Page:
There’s a great Wallace Shawn (Vizzini) line from the classic movie, The Princess Bride, that comes to mind when I hear the annual poll results of donors’ top two giving complaints: not being thanked for a gift and not being told what their gift has accomplished.
It’s actually a single word, more than a line, but I can hear the lispy word pouring out of Vizzini’s mouth over and over again, “Incontheivable!”
I can’t, even for a moment, conceive of receiving a gift, of any amount, without saying “thank you.” Especially to the person who just made the decision to take the heart action of giving a gift to my cause.
I can’t fathom it. I don’t understand it.
To me, it’s simply “incontheivable!”
But, the fact is, it’s too-often true. Most organizations expend their energies trying to come up with strategies, tactics, messaging and channels that will move a person to the point of clicking the GIVE NOW button or pulling out their checkbook to write out a check, put it in an envelope, find a stamp, affix it to the envelope and then they have to post it in a mailbox.
That’s a lot of work in today’s electronic world.
Here in North America, that is what most donors do…they still write a check! And you know what they hear in return? Nothing. Nada. Zilch.
It’s absolutely incontheivable!
The other frustrating part of the exchange is that the donor is never told what their giving has accomplished. To this old fundraiser, this adds insult to injury. They’ve injured a relationship with their donor by not saying “thank you,” but now they insult the donor by not informing them of how their generosity has changed or saved someone’s life.
In essence, this kind of insensitivity deprives generous people of the joy of giving.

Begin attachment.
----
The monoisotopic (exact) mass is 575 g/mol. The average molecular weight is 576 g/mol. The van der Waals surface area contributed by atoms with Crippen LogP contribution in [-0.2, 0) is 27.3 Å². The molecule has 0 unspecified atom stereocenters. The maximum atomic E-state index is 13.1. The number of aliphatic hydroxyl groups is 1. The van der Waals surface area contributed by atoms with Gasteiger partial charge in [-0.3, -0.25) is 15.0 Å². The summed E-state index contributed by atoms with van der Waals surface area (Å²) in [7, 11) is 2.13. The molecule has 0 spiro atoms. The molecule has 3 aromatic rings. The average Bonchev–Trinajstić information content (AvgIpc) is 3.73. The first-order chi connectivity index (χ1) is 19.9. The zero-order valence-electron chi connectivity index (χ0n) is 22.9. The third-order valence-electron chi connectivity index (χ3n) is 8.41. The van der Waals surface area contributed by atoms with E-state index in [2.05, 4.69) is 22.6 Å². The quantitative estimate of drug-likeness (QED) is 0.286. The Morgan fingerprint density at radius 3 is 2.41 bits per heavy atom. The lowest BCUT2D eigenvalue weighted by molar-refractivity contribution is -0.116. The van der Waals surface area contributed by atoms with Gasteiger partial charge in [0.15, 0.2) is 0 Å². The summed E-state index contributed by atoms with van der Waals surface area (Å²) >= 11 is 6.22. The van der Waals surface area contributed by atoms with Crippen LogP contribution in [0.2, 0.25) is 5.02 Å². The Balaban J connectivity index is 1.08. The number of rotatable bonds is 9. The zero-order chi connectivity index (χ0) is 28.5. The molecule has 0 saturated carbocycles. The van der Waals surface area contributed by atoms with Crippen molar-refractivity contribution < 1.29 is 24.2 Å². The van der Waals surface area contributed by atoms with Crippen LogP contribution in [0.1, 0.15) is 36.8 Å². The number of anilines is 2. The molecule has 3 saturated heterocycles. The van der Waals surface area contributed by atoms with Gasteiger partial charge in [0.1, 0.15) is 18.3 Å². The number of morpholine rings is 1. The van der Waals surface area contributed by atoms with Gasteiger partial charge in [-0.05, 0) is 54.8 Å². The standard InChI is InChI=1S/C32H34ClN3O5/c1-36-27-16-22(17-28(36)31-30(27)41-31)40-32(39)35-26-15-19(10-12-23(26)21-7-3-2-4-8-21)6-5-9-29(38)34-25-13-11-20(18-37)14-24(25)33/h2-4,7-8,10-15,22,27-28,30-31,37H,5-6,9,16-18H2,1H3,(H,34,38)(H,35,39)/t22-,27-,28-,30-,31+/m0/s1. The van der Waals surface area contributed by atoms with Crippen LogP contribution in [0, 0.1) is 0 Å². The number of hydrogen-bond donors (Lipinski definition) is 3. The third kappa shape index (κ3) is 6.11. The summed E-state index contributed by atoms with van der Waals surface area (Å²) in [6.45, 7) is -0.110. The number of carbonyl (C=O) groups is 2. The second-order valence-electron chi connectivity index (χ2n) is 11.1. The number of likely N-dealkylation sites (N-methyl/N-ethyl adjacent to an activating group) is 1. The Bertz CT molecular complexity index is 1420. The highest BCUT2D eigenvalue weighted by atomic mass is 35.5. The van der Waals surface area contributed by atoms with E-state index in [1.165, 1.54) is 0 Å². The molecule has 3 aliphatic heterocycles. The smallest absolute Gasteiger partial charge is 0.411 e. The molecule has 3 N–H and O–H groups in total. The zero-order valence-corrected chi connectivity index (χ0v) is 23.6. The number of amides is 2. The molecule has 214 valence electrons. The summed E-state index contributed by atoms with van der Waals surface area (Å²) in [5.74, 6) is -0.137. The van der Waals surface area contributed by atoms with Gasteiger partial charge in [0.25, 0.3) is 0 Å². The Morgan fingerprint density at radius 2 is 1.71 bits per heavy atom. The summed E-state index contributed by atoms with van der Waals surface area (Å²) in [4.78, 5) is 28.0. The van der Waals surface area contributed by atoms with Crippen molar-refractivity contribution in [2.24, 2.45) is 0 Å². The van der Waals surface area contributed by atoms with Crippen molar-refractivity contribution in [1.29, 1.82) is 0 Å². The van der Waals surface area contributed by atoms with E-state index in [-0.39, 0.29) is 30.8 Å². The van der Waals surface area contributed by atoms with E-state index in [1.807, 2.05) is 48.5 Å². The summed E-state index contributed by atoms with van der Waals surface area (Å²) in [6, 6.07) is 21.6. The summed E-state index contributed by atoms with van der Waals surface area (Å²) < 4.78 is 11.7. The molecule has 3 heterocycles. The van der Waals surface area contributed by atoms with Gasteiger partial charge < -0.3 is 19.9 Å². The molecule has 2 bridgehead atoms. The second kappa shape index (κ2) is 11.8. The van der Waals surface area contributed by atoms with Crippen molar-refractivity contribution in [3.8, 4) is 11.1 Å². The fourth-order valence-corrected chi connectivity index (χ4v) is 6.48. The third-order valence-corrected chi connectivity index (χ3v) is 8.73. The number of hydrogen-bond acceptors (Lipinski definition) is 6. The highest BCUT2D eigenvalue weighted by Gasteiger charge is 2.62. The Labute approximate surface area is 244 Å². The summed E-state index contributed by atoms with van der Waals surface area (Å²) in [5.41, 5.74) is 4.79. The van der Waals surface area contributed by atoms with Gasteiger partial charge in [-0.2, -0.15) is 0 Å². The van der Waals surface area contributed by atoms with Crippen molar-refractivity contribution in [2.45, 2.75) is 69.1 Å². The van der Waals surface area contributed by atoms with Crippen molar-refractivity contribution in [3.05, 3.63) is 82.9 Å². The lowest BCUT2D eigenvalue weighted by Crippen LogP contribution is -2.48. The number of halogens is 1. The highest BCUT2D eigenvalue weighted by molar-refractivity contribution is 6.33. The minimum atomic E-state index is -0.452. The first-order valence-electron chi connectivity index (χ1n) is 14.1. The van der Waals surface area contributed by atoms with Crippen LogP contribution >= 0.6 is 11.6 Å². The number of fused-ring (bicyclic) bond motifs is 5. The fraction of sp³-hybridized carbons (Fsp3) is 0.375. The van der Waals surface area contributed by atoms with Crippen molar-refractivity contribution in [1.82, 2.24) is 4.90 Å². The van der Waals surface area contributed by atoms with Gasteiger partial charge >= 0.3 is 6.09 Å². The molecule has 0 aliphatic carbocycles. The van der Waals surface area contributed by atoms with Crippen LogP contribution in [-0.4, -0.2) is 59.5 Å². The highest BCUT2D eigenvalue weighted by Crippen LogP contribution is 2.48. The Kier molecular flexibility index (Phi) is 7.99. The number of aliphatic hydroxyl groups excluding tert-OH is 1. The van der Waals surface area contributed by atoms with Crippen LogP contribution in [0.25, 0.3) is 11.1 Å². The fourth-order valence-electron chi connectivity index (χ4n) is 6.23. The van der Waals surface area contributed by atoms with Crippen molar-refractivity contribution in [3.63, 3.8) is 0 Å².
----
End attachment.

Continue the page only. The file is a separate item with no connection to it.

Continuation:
I know ministries and organizations don’t purposefully set out to do this. They just haven’t taken the time to put themselves into the place of the donor.
With all the pressure we feel as fundraisers to raise the maximum amount of money while spending the least amount possible, it’s pretty understandable how some organizations would let this opportunity to thank and inform donors slip past them (can you hear my tongue being firmly embedded into my cheek?).
But, here’s the part I find hard to understand: by sending the donor a well-crafted thank-you letter, receipt and a reply envelope, at least 20-30% of the receipt envelopes will come back to you with yet another gift!
Now, I must admit that sometimes I exaggerate in order to make my point, but no, not this time…I promise! Some organizations receive up to 1/3 of their total donated income from receipt or “bounce-back” income. That’s a lot of money!
Here’s a true story. A beloved ministry and client decided to invest heavily in donor acquisition. They needed to grow their donor base in order to support the growth of their ministry. So every autumn they would mail several million pieces of direct mail, place inserts in newspapers and stuffers into utility bills — all seeking to move the people of their city to give to help feed homeless people.
It worked exceptionally well and the mail and the money poured in. So much so that temporary employees were hired to assist with data entry and processing thank-you/receipt letters.
But something went terribly awry; the Chief Development Officer became ill and was ordered by her doctor to be on bed rest. An unsupervised employee made an uniformed decision. In order to save time, he decided that he would either have to expend his energy entering gift data OR processing and mailing thank-you/receipt letters.
He decided to enter gift data.
No letters or receipts were sent to newly acquired donors for over six weeks. Hundreds of thousands of dollars were lost! But even worse, many of the newly acquired donors were insulted and did not give again.
Now, this could happen to anybody who doesn’t know the rules of fundraising. In this case, the employee was being continually asked, “How many days of mail still need to be entered?” Wanting to please his employer he put his focus on the thing he thought was most important: gift data entry. He was mortified to later learn just how much his decision cost the ministry.
And that’s why one of the Rules of Fundraising still stands: saying ‘Thank You’ to donors is necessary and profitable.